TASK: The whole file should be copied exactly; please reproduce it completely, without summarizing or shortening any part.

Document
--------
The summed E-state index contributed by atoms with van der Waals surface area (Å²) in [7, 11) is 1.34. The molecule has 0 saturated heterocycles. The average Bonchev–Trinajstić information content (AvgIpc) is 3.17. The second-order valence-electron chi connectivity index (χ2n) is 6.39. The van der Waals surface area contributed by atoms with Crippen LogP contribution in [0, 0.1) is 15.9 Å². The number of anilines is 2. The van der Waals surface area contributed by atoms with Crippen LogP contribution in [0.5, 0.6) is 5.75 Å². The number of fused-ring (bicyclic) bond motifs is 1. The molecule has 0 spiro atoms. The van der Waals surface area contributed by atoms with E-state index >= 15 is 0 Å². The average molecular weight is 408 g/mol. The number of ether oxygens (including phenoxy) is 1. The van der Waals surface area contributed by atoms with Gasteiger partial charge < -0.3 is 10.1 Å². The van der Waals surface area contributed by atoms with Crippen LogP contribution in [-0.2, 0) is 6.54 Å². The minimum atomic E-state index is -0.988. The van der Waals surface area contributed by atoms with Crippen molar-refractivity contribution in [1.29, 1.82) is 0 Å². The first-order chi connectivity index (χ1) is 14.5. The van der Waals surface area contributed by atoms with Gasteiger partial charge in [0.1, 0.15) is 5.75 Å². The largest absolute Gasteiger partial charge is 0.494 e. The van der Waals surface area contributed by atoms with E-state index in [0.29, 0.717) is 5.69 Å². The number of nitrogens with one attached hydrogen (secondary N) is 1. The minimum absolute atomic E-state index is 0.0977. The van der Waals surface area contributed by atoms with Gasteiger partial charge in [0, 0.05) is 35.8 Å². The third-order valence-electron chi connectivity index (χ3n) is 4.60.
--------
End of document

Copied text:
The summed E-state index contributed by atoms with van der Waals surface area (Å²) in [7, 11) is 1.34. The molecule has 0 saturated heterocycles. The average Bonchev–Trinajstić information content (AvgIpc) is 3.17. The second-order valence-electron chi connectivity index (χ2n) is 6.39. The van der Waals surface area contributed by atoms with Crippen LogP contribution in [0, 0.1) is 15.9 Å². The number of anilines is 2. The van der Waals surface area contributed by atoms with Crippen LogP contribution in [0.5, 0.6) is 5.75 Å². The number of fused-ring (bicyclic) bond motifs is 1. The molecule has 0 spiro atoms. The van der Waals surface area contributed by atoms with E-state index >= 15 is 0 Å². The average molecular weight is 408 g/mol. The number of ether oxygens (including phenoxy) is 1. The van der Waals surface area contributed by atoms with Gasteiger partial charge < -0.3 is 10.1 Å². The van der Waals surface area contributed by atoms with Crippen LogP contribution in [-0.2, 0) is 6.54 Å². The minimum atomic E-state index is -0.988. The van der Waals surface area contributed by atoms with Crippen molar-refractivity contribution in [1.29, 1.82) is 0 Å². The first-order chi connectivity index (χ1) is 14.5. The van der Waals surface area contributed by atoms with Gasteiger partial charge in [0.1, 0.15) is 5.75 Å². The largest absolute Gasteiger partial charge is 0.494 e. The van der Waals surface area contributed by atoms with E-state index in [0.29, 0.717) is 5.69 Å². The number of nitrogens with one attached hydrogen (secondary N) is 1. The minimum absolute atomic E-state index is 0.0977. The van der Waals surface area contributed by atoms with Gasteiger partial charge in [0, 0.05) is 35.8 Å². The third-order valence-electron chi connectivity index (χ3n) is 4.60.